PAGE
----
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The rapid rise in women’s labor force participation was a major development in the labor market during the second half of the 20thcentury. Women’s labor force participation increased dramatically from the 1960s through the 1980s, before slowing in the 1990s. After reaching a peak of 60.0 percent in 1999, labor force participation among women began a gradual decline. In 2016, 56.8 percent of all women participated in the labor force.

There have been a number of notable changes over this period with regards to women’s involvement in the labor market. Women now are more likely to work full time and year round than in earlier decades and attain higher levels of education. The proportion of women ages 25 to 64 in the labor force who held a college degree more than tripled from 1970 to 2016, increasing from 11 percent to 42 percent; the proportion of men with a college degree about doubled over that time. Women’s earnings as a proportion of men’s earnings also have grown over time. In 1979, women working full time earned 62 percent of what men earned; in 2016, women’s earnings were 82 percent of men’s.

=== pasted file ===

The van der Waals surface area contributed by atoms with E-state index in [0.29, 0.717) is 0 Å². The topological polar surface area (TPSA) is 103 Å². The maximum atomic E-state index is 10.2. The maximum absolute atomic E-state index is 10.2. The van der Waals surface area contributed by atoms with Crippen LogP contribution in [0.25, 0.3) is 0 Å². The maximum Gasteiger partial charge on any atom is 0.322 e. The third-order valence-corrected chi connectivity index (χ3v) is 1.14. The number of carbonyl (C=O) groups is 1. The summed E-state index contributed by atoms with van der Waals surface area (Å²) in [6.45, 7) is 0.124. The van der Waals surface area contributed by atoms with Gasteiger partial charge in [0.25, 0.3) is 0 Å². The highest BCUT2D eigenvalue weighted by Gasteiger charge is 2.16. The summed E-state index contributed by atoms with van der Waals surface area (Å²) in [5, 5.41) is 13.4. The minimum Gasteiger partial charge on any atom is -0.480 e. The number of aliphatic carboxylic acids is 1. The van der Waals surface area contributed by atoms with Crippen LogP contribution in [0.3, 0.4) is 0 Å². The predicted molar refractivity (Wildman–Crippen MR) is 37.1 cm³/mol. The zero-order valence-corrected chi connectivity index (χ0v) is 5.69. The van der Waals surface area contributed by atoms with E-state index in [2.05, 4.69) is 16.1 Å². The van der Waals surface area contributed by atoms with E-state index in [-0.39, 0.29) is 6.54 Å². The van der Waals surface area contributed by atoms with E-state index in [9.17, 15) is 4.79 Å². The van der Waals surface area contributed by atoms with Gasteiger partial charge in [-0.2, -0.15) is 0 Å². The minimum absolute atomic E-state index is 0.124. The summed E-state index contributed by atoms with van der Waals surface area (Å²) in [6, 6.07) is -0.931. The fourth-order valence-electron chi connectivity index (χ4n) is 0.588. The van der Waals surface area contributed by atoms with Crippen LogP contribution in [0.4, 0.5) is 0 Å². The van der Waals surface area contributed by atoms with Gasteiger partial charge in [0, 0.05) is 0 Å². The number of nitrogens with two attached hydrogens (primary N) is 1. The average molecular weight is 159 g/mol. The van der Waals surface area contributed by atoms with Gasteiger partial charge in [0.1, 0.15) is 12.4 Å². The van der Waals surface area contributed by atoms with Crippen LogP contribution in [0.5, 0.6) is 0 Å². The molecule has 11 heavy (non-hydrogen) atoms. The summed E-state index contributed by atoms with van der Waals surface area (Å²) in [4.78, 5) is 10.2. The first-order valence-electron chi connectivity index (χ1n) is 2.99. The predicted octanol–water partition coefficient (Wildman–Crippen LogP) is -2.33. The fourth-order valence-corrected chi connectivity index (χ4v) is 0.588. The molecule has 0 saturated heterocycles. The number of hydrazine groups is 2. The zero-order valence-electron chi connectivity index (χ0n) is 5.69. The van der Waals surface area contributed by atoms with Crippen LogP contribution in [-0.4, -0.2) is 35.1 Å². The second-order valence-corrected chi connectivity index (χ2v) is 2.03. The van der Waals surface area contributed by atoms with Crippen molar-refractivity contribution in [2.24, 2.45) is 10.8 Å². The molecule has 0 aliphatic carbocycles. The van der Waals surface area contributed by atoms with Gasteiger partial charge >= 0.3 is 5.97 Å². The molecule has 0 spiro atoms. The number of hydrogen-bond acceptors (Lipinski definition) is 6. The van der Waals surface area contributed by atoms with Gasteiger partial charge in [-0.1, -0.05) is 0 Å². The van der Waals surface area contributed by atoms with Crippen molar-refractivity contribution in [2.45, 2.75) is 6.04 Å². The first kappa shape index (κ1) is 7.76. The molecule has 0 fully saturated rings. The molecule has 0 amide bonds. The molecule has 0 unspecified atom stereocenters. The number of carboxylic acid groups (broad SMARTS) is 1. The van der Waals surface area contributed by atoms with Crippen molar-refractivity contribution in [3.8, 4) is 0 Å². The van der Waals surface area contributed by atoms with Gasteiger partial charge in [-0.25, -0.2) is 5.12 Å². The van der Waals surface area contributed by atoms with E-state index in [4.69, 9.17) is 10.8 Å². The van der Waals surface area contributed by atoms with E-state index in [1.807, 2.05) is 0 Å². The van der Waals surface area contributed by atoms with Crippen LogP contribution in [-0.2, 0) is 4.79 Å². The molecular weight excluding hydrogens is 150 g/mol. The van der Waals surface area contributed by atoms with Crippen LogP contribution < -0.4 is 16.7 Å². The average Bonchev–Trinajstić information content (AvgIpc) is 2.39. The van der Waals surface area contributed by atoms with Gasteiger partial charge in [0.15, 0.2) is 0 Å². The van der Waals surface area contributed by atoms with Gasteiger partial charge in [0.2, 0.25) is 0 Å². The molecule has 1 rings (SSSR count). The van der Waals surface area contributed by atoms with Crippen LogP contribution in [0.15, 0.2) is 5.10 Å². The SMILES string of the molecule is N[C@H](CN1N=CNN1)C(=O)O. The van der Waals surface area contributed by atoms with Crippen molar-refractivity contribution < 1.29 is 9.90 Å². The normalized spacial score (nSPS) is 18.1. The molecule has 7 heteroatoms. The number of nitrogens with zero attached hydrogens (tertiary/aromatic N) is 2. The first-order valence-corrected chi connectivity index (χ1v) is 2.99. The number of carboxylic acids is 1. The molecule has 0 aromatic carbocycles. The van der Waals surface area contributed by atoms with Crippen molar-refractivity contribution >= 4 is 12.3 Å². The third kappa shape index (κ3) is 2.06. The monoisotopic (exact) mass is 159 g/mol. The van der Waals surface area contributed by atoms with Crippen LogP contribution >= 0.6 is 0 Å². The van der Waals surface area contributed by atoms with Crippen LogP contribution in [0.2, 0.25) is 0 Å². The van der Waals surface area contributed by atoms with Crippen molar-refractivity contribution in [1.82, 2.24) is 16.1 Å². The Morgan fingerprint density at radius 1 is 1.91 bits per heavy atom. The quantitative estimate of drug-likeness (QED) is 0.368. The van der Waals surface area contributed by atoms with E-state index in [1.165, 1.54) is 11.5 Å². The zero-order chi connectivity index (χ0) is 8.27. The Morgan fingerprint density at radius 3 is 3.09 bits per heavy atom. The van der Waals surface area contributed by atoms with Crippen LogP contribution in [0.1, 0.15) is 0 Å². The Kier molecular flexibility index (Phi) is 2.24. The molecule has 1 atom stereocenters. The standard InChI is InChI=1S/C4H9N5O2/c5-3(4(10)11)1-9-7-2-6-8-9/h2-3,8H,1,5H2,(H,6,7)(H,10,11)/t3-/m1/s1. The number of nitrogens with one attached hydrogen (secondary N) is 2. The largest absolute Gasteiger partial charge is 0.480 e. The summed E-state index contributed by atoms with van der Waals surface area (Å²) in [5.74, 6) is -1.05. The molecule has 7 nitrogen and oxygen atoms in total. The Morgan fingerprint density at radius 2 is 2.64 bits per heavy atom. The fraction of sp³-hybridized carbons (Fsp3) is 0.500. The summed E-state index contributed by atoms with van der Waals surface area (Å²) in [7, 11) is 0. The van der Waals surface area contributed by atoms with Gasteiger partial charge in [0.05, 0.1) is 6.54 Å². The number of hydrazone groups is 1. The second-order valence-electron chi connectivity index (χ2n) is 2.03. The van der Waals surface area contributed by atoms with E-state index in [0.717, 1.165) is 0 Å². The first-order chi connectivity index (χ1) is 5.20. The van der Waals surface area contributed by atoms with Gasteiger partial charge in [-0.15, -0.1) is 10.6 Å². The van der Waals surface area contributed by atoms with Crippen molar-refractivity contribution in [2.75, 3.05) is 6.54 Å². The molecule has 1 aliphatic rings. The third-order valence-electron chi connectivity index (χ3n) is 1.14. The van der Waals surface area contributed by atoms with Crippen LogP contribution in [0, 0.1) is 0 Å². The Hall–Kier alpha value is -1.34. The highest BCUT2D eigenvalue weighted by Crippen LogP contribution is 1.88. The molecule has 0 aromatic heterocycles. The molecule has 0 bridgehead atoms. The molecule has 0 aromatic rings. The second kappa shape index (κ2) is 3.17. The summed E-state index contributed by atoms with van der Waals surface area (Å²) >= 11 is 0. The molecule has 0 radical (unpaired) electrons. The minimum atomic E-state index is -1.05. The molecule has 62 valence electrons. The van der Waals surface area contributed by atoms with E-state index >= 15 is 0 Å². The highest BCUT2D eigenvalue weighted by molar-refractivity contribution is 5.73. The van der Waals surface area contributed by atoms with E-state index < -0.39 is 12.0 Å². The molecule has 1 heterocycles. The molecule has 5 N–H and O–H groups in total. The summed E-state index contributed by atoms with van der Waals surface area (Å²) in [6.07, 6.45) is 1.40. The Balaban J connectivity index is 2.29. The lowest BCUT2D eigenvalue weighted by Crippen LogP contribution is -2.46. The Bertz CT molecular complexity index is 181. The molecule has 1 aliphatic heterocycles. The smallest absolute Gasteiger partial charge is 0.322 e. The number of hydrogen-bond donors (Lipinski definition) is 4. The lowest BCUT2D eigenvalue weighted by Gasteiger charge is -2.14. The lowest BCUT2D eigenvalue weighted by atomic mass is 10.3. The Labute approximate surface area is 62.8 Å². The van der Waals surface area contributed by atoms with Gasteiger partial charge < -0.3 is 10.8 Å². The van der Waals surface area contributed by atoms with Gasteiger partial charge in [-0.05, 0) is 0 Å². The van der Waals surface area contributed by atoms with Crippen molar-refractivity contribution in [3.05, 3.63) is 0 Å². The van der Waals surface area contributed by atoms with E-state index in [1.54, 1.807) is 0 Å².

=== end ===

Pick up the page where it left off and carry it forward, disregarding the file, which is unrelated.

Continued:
This report presents historical and recent labor force and earnings data for women and men from the Current Population Survey (CPS), a national monthly survey of approximately 60,000 households conducted by the U.S. Census Bureau for the U.S. Bureau of Labor Statistics. Unless otherwise noted, data are annual averages from the CPS. (For a detailed description of the source of the data and an explanation of concepts and definitions used, see the technical notes at the end of this report.)


Suggested Citation
U.S. Department of Labor, Bureau of Labor Statistics. (2017). Women in the labor force: a databook (BLS Report 1071). Washington, D.C.: Author.

A previous version of this report can be found here: